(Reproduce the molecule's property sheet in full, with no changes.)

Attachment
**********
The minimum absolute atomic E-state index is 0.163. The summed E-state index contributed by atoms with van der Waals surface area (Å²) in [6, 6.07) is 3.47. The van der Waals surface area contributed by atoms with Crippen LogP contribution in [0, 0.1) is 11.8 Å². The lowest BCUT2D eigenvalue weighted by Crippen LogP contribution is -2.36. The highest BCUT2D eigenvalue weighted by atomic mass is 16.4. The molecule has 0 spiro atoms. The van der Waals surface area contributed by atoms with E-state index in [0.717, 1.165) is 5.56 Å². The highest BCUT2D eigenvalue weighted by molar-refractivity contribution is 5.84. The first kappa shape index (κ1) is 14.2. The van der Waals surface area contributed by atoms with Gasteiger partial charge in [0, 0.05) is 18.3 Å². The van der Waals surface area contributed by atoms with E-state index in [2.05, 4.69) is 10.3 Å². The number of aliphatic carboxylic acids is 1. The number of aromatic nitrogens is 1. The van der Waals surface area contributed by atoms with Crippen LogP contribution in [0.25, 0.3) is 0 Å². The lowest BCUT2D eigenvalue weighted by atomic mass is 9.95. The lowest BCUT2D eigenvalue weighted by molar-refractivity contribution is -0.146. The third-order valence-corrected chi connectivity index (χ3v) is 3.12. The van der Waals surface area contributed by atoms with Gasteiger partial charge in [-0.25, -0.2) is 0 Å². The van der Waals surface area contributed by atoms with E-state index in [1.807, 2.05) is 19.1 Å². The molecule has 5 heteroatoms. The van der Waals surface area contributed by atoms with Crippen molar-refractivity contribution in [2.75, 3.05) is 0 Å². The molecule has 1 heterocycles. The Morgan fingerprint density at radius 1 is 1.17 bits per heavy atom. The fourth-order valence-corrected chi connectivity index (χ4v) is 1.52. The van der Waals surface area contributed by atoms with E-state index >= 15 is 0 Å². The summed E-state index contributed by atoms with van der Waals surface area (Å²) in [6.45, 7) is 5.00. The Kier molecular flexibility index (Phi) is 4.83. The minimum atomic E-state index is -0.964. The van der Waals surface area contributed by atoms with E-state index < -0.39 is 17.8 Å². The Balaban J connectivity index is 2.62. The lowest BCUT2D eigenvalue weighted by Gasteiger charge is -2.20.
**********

The minimum absolute atomic E-state index is 0.163. The summed E-state index contributed by atoms with van der Waals surface area (Å²) in [6, 6.07) is 3.47. The van der Waals surface area contributed by atoms with Crippen LogP contribution in [0, 0.1) is 11.8 Å². The lowest BCUT2D eigenvalue weighted by Crippen LogP contribution is -2.36. The highest BCUT2D eigenvalue weighted by atomic mass is 16.4. The molecule has 0 spiro atoms. The van der Waals surface area contributed by atoms with E-state index in [0.717, 1.165) is 5.56 Å². The highest BCUT2D eigenvalue weighted by molar-refractivity contribution is 5.84. The first kappa shape index (κ1) is 14.2. The van der Waals surface area contributed by atoms with Gasteiger partial charge in [0, 0.05) is 18.3 Å². The van der Waals surface area contributed by atoms with E-state index in [2.05, 4.69) is 10.3 Å². The number of aliphatic carboxylic acids is 1. The number of aromatic nitrogens is 1. The van der Waals surface area contributed by atoms with Crippen LogP contribution in [0.25, 0.3) is 0 Å². The lowest BCUT2D eigenvalue weighted by atomic mass is 9.95. The lowest BCUT2D eigenvalue weighted by molar-refractivity contribution is -0.146. The third-order valence-corrected chi connectivity index (χ3v) is 3.12. The van der Waals surface area contributed by atoms with Gasteiger partial charge in [-0.25, -0.2) is 0 Å². The van der Waals surface area contributed by atoms with E-state index in [1.807, 2.05) is 19.1 Å². The molecule has 5 heteroatoms. The van der Waals surface area contributed by atoms with Crippen molar-refractivity contribution in [2.75, 3.05) is 0 Å². The molecule has 1 heterocycles. The Morgan fingerprint density at radius 1 is 1.17 bits per heavy atom. The fourth-order valence-corrected chi connectivity index (χ4v) is 1.52. The van der Waals surface area contributed by atoms with E-state index >= 15 is 0 Å². The summed E-state index contributed by atoms with van der Waals surface area (Å²) in [6.45, 7) is 5.00. The Kier molecular flexibility index (Phi) is 4.83. The minimum atomic E-state index is -0.964. The van der Waals surface area contributed by atoms with E-state index < -0.39 is 17.8 Å². The Balaban J connectivity index is 2.62. The lowest BCUT2D eigenvalue weighted by Gasteiger charge is -2.20.